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C 137 E/242 Official Journal of the European Union EN 12.6.

2003

Answer given by Mrs Diamantopoulou on behalf of the Commission

(30 January 2003)

There is no Community rule governing the specific access of asylum seekers and immigrants to European
Social Fund (ESF) funded courses. If any particular group or individual is excluded from ESF assistance it
will arise from national legislation in the Member State concerned regarding access to the labour market.

Participation in ESF-funded activities is governed by the Council Regulation (EC) No 1260/1999 of 21 June
1999 laying down general provisions on the Structural Funds (1) in general and the Regulation (EC)
No 1784/1999 of the Parliament and of the Council of 12 July 1999 on the European Social Fund (2) in
particular. ESF assistance is open to all individuals granted access to the labour market.

Access to the labour market is a matter of national law only. Certain Member States do not allow asylum
seekers or certain immigrants to work.

In certain Member States asylum seekers are excluded from access to the labour market. However, the
absence of the right to work should not necessarily exclude them from ESF assistance. The Structural
Funds Regulations allow asylum seekers to follow ESF-funded training to prepare them for eventual
integration into the labour market. Projects assisting asylum seekers to prepare for the labour market can
be funded by EQUAL, the Community Initiative which promotes new means to tackle all forms of labour
market discrimination. Combating discrimination against asylum seekers in the labour market is one of the
thematic priorities of EQUAL. The nature of the specific actions depends on whether asylum seekers are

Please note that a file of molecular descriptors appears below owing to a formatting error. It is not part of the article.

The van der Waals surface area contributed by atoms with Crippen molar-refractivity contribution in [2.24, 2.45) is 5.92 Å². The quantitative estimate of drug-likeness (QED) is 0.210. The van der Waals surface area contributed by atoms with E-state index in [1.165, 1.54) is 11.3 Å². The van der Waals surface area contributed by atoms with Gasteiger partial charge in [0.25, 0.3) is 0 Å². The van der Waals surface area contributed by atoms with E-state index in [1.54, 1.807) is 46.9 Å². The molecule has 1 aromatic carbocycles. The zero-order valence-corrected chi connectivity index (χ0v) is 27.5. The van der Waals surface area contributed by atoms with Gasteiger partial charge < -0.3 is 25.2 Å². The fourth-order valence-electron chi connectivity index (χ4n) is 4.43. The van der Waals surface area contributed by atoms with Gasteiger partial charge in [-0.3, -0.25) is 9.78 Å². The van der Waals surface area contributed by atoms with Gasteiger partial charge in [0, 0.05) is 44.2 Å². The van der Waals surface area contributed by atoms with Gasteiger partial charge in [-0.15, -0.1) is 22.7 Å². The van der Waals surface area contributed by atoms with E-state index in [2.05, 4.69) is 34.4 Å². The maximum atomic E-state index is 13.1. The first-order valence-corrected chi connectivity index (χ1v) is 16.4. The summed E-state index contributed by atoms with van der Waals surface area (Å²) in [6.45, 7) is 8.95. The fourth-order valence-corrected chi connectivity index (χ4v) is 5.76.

allowed to work in that Member State.

If immigrants have the right to work, ESF assistance should be open to them in the same way as it is to
Union nationals. If not, then they would not generally be entitled to ESF assistance.

(1) OJ L 161, 26.6.1999.


(2) OJ L 213, 13.8.1999.

(2003/C 137 E/274) WRITTEN QUESTION P-3852/02


by Christopher Beazley (PPE-DE) to the Commission

(23 December 2002)

Subject: Employment of non-national EU citizens in national museums

It is the practice in some Member States to refuse employment to non-national EU citizens in national
museums. Is this in conflict with the Single Market undertaking of their governments, and what action will
the Commission put in hand to rectify the problem?

Answer given by Mrs Diamantopoulou on behalf of the Commission

(30 January 2003)

The Commission is not aware of the difficulties of Union nationals who have been refused employment in
national museums of Member States other than their Member State of origin.

According to Community law, Member States are allowed to restrict to their own nationals those posts in
which the exercise of public authority and the responsibility for safeguarding the general interest of the
State is involved (Article 39(4) of the EC Treaty). The derogation from the general principle of EC Treaty of
free movement of workers has been interpreted in a very restrictive way by the European Court of Justice
and the Commission has actively promoted increased access to the public sector, and continues to do
so (1).
12.6.2003 EN Official Journal of the European Union C 137 E/243

Whether a refusal by a national museum to employ workers from other Member States be in conflict with
the Single Market undertaking depends on the facts of each individual case. Restricting the posts to the